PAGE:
The multi-process multi-thread model requires a password file for SYSDBA authentication while starting the database instance. Without using the SYS password

an  ORA-1031: insufficient privileges error will be triggered on startup.

When the THREADED_EXECUTION parameter is set to TRUE, you must set the DEDICATED_THROUGH_BROKER_LISTENER parameter to ON in your listener.ora file.

When that parameter is set, the listener knows that it should not spawn an OS process when a connect request is received; instead, it passes the request to the database so that a database thread is spawned and answers the connection.

 

 

 

Oracle Groundbreakers EMEA 2021 
Michigan Oracle Users Summit 2021 

Would you please download and install the one-off patch for your database version and OS for bugs not included in RU yet? If you do not find a patch for your specific version and OS from MOS, please open a Service Request with details on the patch needed. In addition, please include a list of patches already applied (opatch lsinventory -detail) and any other patches you intend to apply.

Some of the Optimizer bug fixes (not all) are controlled by the “_FIX_CONTROL” setting and are DISABLED by default in 19c when installed either through one-off backport or through RUs. Please refer to the corresponding Patch Readme carefully for one-off patches and enable the fixed control to activate the fix.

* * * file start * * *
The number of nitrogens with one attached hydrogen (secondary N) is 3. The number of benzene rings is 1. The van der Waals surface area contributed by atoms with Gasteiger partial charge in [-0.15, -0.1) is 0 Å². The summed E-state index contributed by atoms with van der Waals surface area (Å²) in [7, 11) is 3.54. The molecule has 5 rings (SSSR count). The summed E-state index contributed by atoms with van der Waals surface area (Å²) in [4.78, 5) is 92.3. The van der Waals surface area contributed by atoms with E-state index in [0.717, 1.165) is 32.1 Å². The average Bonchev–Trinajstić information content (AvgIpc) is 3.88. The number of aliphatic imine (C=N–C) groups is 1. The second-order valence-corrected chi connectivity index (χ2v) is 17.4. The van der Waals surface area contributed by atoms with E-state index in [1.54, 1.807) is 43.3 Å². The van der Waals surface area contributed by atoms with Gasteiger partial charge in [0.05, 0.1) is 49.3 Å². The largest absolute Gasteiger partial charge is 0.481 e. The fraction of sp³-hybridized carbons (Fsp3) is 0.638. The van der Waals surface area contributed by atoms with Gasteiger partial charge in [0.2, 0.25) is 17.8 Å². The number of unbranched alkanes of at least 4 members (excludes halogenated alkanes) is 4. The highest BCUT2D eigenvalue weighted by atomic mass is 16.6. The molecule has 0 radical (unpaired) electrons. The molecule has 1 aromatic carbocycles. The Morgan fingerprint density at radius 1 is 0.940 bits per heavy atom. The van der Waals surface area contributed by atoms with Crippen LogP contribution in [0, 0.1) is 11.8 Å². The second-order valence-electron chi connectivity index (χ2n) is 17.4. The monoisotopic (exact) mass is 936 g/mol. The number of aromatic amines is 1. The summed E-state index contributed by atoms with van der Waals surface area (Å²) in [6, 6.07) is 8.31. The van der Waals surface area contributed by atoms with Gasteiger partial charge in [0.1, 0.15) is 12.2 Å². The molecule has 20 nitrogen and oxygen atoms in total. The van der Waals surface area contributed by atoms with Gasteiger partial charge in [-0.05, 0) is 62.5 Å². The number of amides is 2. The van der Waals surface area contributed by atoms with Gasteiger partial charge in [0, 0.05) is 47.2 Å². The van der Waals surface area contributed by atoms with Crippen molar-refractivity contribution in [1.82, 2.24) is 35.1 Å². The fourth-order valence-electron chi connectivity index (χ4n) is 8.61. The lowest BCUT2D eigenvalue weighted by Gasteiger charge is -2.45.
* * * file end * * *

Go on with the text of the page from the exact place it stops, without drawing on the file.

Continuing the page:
Example:

SQL> alter system set “_FIX_CONTROL”=”29302565:1”;

After applying DB RU 19.12.0.0.210720 or DB RUR 19.11.1.0.210720, you may notice that the Block Change Tracking (BCT) file is getting created of a size that is not in line with the database size.
Oracle recommends that you apply interim one-off Patch 33185773 to correct this problem(s) in the RU/RURs indicated above.
Note the fix for this issue has been included in the Oct2021 quarterly RU/RURs.

MV2OCI is a new tool is permitting the load data and migration from “on-premises” to Oracle Cloud Database leveraging on Oracle Data Pump and within one command. Data Pump Import lets you import data from Data Pump files residing on the Oracle Cloud Database node.
For more information see Doc ID 2514026.1.